There is no doubt that some people seek eccentricity for its own sake at all costs, in order to distinguish themselves from the masses, true eccentricity should arise naturally and involuntarily, reducing everything to mere appearance. The true eccentrics are so because they find logic, an aesthetic ideal or practicality in something that others do not see. For example, physicist and eccentric-in-chief Albert Einstein had dozens of perfectly identical clothes, so as not to have to waste time in the morning having to decide what to wear, not caring tuppence that people would think that he never changed clothes. There is something to learn from this. Personally, I usually don’t even realize that I’m being eccentric in the way I dress or speak; it is always my friends who are pointing it out.  An eccentric’s behavior should seem natural to them but not necessarily to others, and even if he is aware that his actions appear to be outside the norm, this seems trivial to him. Being eccentric for the sake of it is wrong; it is denying who you really are, and If you cannot embrace your true self, people will not take any of your ideas or projects seriously. Granted, knowing one's true self is an extremely hard thing to do, at least going with Benjamin Franklin’s observation in his Poor Richard's Almanack: "There are three things extremely hard, Steel, a Diamond, and to know one's self."  This notwithstanding, pretend you're sure of yourself until you do. Even paying more attention to your hygiene, dressing a little better and walking tall are actions that can boost your self-confidence. To be eccentric and happy doing while at the same time be outgoing, you have to be a self-confident person. As self-esteem comes from within, you can make a concentrated effort to love yourself and the things you do and to be satisfied with yourself inside and out. Don't hide your quirks; be proud of the things that make you unique. Whatever you do that moves away at least a little from the path everyone is taking, take it in your hands and cultivate it.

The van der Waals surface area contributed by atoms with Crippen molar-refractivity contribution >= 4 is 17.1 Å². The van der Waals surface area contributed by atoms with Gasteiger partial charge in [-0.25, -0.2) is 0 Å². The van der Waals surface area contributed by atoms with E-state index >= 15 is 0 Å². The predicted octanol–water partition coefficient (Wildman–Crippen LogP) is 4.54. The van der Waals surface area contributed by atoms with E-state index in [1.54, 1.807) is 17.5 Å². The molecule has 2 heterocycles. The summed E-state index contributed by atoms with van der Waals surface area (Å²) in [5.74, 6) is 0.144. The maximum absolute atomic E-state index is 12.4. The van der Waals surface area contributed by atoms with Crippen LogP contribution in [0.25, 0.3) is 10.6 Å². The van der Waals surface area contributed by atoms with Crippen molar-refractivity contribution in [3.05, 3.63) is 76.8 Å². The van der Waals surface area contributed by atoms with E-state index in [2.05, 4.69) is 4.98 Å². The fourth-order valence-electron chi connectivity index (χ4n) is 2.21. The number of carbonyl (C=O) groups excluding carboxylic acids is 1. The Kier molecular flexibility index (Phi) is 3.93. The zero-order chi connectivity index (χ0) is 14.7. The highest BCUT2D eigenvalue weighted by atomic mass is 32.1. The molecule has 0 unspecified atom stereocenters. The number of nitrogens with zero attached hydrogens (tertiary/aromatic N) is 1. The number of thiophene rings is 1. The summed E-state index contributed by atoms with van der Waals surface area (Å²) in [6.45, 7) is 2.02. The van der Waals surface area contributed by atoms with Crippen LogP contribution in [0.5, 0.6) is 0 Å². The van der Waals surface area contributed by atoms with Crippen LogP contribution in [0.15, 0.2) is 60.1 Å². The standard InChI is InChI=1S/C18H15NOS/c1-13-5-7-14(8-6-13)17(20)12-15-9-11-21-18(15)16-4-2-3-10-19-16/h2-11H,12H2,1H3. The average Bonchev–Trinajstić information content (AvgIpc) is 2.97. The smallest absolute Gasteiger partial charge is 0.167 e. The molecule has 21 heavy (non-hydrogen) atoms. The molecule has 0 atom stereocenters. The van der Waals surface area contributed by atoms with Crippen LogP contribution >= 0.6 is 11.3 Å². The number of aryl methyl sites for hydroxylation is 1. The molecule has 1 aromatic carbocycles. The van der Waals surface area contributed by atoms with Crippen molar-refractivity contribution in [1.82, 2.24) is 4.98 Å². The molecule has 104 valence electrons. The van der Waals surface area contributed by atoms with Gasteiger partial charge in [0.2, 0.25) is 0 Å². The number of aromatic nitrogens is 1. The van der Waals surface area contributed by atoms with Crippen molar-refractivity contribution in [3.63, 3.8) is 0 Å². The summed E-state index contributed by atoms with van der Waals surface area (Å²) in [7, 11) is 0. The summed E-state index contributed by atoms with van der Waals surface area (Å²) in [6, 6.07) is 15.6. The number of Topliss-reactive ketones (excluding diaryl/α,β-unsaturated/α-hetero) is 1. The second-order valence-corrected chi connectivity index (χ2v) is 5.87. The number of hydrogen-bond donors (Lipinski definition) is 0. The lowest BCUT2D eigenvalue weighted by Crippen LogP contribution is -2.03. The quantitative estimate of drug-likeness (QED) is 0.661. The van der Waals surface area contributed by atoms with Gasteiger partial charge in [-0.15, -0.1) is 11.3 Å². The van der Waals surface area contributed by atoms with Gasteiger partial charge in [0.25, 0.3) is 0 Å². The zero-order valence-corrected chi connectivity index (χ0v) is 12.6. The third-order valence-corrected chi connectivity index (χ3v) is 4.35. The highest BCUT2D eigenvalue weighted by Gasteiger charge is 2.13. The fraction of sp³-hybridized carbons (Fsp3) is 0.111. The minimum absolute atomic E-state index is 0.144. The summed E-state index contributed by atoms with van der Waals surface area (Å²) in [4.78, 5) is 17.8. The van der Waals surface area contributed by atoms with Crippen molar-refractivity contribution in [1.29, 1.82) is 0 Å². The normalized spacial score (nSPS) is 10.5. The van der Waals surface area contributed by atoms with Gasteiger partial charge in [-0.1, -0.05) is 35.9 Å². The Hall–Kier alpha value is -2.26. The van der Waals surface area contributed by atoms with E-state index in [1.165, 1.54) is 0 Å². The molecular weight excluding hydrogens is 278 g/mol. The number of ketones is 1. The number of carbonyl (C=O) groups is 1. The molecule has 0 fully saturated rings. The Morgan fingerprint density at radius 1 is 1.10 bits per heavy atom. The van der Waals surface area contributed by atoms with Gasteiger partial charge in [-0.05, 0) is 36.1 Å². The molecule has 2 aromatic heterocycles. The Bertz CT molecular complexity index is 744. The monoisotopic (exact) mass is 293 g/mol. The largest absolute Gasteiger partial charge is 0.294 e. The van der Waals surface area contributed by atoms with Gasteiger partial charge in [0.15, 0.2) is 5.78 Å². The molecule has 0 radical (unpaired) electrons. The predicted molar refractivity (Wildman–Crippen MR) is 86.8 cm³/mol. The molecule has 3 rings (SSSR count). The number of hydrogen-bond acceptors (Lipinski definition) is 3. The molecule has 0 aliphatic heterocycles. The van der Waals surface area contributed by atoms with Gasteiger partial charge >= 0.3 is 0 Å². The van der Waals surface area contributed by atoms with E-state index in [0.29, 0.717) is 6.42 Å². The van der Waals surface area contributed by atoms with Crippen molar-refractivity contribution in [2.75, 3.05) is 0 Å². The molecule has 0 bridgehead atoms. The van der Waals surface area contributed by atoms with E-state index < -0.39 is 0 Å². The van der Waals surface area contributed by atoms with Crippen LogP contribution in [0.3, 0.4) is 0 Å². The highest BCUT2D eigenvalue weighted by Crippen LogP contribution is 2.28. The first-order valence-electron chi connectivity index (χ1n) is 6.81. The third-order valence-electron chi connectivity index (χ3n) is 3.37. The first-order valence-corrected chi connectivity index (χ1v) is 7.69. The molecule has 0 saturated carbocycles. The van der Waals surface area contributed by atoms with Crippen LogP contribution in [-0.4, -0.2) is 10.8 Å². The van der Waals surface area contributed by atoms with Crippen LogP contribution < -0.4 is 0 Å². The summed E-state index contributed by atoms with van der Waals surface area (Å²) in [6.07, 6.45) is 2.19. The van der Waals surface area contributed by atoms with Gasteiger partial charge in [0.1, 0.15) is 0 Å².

Eccentrics play a very active role in building their personality and their lives by continually working to expand their limits and affirming the right to be what they are and want to be. They can influence other people because they tend to be headstrong. Also, their life is full of meaning (especially to themselves) because they manage to draw freely and fully from the resources of their vivid imagination, and they do not need to conform to the status quo nor get the approval of the community.

They can defend themselves by isolating themselves, especially in an intellectual manner, but they do not live by illusions and do not deny any unpleasant aspect of their life. They simply refuse to violate their ideals and do not allow their self-expression to be hindered. Eccentricity is essential in society because it allows society to have within it a variety suitable to successfully adapt to the changes taking place within it.  To echo the psychiatrist David Weeks, eccentrics are a refreshing reminder of everyone's intrinsic uniqueness.


About Brian Githaiga:

The author is a Forensic Science student at Kenyatta University in Kenya. He also has a literary bent and writes prose compulsively but is attempting poetry. He is currently working on a collection of short stories exploring mental health and has a piece forthcoming in Hot Metal Bridge journal. In 2018 he attended a workshop curated by Kwani.